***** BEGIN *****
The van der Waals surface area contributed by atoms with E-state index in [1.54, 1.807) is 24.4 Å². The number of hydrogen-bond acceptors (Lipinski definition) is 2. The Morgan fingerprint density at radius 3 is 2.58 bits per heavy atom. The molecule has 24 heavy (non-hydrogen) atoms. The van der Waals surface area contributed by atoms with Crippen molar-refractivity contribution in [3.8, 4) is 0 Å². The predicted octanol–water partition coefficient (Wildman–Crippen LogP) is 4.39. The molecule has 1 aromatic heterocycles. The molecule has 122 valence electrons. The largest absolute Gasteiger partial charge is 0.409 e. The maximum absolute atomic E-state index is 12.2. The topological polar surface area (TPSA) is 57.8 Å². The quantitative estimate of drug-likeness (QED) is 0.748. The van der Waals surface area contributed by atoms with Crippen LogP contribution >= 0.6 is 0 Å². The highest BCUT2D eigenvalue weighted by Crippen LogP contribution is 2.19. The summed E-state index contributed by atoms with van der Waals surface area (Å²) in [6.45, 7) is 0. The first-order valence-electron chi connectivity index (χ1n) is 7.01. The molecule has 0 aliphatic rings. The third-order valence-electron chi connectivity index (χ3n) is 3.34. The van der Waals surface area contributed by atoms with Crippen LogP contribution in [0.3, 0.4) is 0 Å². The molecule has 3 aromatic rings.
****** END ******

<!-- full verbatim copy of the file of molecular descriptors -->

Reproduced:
The van der Waals surface area contributed by atoms with E-state index in [1.54, 1.807) is 24.4 Å². The number of hydrogen-bond acceptors (Lipinski definition) is 2. The Morgan fingerprint density at radius 3 is 2.58 bits per heavy atom. The molecule has 24 heavy (non-hydrogen) atoms. The van der Waals surface area contributed by atoms with Crippen molar-refractivity contribution in [3.8, 4) is 0 Å². The predicted octanol–water partition coefficient (Wildman–Crippen LogP) is 4.39. The molecule has 1 aromatic heterocycles. The molecule has 122 valence electrons. The largest absolute Gasteiger partial charge is 0.409 e. The maximum absolute atomic E-state index is 12.2. The topological polar surface area (TPSA) is 57.8 Å². The quantitative estimate of drug-likeness (QED) is 0.748. The van der Waals surface area contributed by atoms with Crippen LogP contribution >= 0.6 is 0 Å². The highest BCUT2D eigenvalue weighted by Crippen LogP contribution is 2.19. The summed E-state index contributed by atoms with van der Waals surface area (Å²) in [6.45, 7) is 0. The first-order valence-electron chi connectivity index (χ1n) is 7.01. The molecule has 0 aliphatic rings. The third-order valence-electron chi connectivity index (χ3n) is 3.34. The van der Waals surface area contributed by atoms with Crippen LogP contribution in [0.3, 0.4) is 0 Å². The molecule has 3 aromatic rings.